The Amazing Spider-Man 2 ends with the dramatic return of Spider-Man after months of mourning. During a glass-shattering scene, the Rhino is seen confronting a little boy dressed as Spider-Man out in the middle of the street moments before our hero's triumphant return. While the ground outside the shattered police car windows is coated with glass, the carseat on the inside is somehow free of any glass or debris. Basic physics would show the majority of the glass inside the car after the windows were struck by flying bullets and the impact of other vehicles.

Dial tone

While sitting with Peter, Harry Osborn is shown talking to Mary Jane on a cell phone shortly after Spider-Man takes on the Green Goblin for the first time in Spider-Man. Harry begins to slightly show his own green side as squirms with jealousy during MJ's recollection of Spider-Man's heroic behavior. Just as MJ begins to recognize Harry's jealousy, their conversation is cut short and the audience is left with the traditional sound effect of a landline dial tone — a noise no one hears at the end of a cell phone conversation.

Clockwork cleanup

The death scene of Spider-Man's beloved Gwen Stacy in The Amazing Spider-Man 2  is so heart-shattering that some viewers might miss the continuity mistake involving the CGI clock pieces. As Gwen plummets down the clock tower and Spider-Man desperately flings his hand-shaped web after her, detailed clock gears and pieces surround them both. However, as the pair reach the ground, they're only surrounded by broken glass and leaves. Why spend time and money creating detailed clock pieces only to have them disappear so quickly? Perhaps the producers thought our focus should be on Spider-Man and his breaking heart and less on pieces of metal.

Dear diary

The opening scenes of Spider-Man: Homecoming are a compilation of Parker's video diary entries. The audience gets an inside scoop on Parker's antics with the Avengers and one scene in particular shows a glaring difference from what moviegoers remember happening in the Captain America: Civil War Berlin airfield battle. The vlog clip shows Parker recording himself with his phone as Ant-Man grows to an enormous size in the background. You can hear Parker say, "He's big now! I've gotta go, hang on!" The shot from Civil War shows a very surprised Spidey reacting with a more profane phrase — and no cell phone in sight.

Magic stool

Peter Parker has a run-in with the Lizard in The Amazing Spider-Man at Midtown Science High School. During these scenes, Parker gets thrown through a wall into the science lab, a room full of desks with chairs. The Lizard knocks a stool that appears out of thin air next to Parker on the ground, only to have Parker boomerang it back at him with his webs. This stool not only wasn't in the original shot setup, but it is also very out of place considering the surrounding classroom setting.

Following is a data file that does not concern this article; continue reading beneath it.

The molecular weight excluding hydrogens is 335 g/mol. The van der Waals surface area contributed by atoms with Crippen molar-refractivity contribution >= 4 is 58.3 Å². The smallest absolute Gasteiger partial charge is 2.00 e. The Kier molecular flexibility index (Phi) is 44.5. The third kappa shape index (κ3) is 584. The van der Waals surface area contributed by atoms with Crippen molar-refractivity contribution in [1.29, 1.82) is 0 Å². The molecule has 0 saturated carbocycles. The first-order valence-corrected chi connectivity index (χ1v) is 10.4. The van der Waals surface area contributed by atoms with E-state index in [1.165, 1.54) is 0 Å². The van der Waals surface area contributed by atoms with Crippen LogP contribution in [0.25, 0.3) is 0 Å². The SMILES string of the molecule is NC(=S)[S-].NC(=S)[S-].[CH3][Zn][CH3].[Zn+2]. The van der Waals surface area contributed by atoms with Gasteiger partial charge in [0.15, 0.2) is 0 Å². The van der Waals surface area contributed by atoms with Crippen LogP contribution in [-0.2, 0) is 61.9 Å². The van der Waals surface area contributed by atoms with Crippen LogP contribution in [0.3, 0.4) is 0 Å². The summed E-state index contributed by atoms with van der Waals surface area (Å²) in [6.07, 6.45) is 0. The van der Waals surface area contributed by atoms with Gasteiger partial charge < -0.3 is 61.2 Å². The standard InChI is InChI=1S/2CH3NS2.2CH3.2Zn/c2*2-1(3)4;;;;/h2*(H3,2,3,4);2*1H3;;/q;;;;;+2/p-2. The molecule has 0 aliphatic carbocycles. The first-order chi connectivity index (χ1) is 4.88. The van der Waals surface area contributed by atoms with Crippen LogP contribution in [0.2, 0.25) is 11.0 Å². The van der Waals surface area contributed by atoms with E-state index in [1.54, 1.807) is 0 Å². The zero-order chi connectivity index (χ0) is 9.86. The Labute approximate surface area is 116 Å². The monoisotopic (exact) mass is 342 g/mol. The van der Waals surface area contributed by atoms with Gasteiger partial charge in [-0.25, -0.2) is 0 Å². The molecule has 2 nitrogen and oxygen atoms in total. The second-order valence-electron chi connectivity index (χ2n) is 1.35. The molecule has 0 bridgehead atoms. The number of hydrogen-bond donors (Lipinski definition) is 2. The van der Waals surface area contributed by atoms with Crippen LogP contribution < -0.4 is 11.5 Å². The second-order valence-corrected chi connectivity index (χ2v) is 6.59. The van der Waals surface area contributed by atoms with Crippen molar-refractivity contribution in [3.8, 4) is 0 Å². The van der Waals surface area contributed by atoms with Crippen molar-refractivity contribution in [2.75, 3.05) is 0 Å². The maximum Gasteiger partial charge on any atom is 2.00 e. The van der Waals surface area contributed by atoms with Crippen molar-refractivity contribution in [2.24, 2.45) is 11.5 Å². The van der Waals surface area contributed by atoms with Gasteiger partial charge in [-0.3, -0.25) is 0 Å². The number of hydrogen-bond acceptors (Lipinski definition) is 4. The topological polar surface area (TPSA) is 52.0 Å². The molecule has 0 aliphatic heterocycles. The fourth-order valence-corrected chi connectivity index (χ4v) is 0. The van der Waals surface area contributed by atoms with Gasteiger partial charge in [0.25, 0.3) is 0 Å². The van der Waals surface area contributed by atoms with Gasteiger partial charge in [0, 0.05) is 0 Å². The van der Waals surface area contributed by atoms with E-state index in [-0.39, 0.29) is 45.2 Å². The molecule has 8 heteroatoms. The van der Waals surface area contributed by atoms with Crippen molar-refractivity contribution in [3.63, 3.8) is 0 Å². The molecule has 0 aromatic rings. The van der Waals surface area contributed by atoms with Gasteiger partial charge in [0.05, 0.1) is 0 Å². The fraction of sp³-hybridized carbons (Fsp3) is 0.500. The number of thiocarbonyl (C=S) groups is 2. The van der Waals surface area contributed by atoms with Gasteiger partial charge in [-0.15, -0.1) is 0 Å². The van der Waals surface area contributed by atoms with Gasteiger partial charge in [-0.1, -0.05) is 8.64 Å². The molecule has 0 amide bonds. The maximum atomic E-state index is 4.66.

Fictional furniture

During one action sequence in Spider-Man 3, Spider-Man swoops in to save the day in a heroic display as he saves Gwen Stacy from a treacherous fall caused by a construction crane. Before he makes his appearance on the scene, Stacy is seen making her modeling debut among a scenery of office furniture. As the crane smashes through the window, sending Stacy on her way outside the building, she is joined by what seems to be a never-ending supply of desks and chairs. A wide shot shows that all the furniture hit by the crane has already fallen out the window, but for a more dramatic effect the stream of furniture continues to fall throughout the rest of the scene.

Problematic plates

True movie fans know that all scenes from a movie aren't filmed in sequence, but it's the filmmakers duty to make it appear as though each shot is happening in the moment — and the work it takes to maintain the illusion of continuity is often harder than one might think. During a scene in Spider-Man 3, bank bags full of money are being transferred using an armored truck. At the beginning of the scene the license plate displayed near the bottom of the truck clearly shows "13022." Throughout the rest of the same scene the plate reads "48321."

Speedy repair

As Dr. Octopus is cornered by policemen in the streets of NYC after robbing a bank in Spider-Man 2, a police vehicle marked with "4619" appears in the background. Less than an hour earlier in the film, this same police vehicle is shown getting side-slammed during a car chase. It is very unlikely that the New York public safety budget was able to repair the damage so quickly. This mistake could have been easily avoided if the filmmakers had factored in an extra license plate swap into the budget.

Costume continuity

Tobey Maguire was no stranger to costume changes in Spider-Man 3, but fans of the franchise haven't been able to help noticing some glaring errors in the continuity of the famous spider emblem placement throughout the film. When Spidey is fully suited up, he wears the large emblem front and center on his chest. However, when he's dressed as Peter Parker, a much smaller version of the emblem is seen peeking out near his neckline.  This could be done on purpose for a dramatic effect, but it's strange to see it multiple times with both his regular suit and the black symbiote outfit.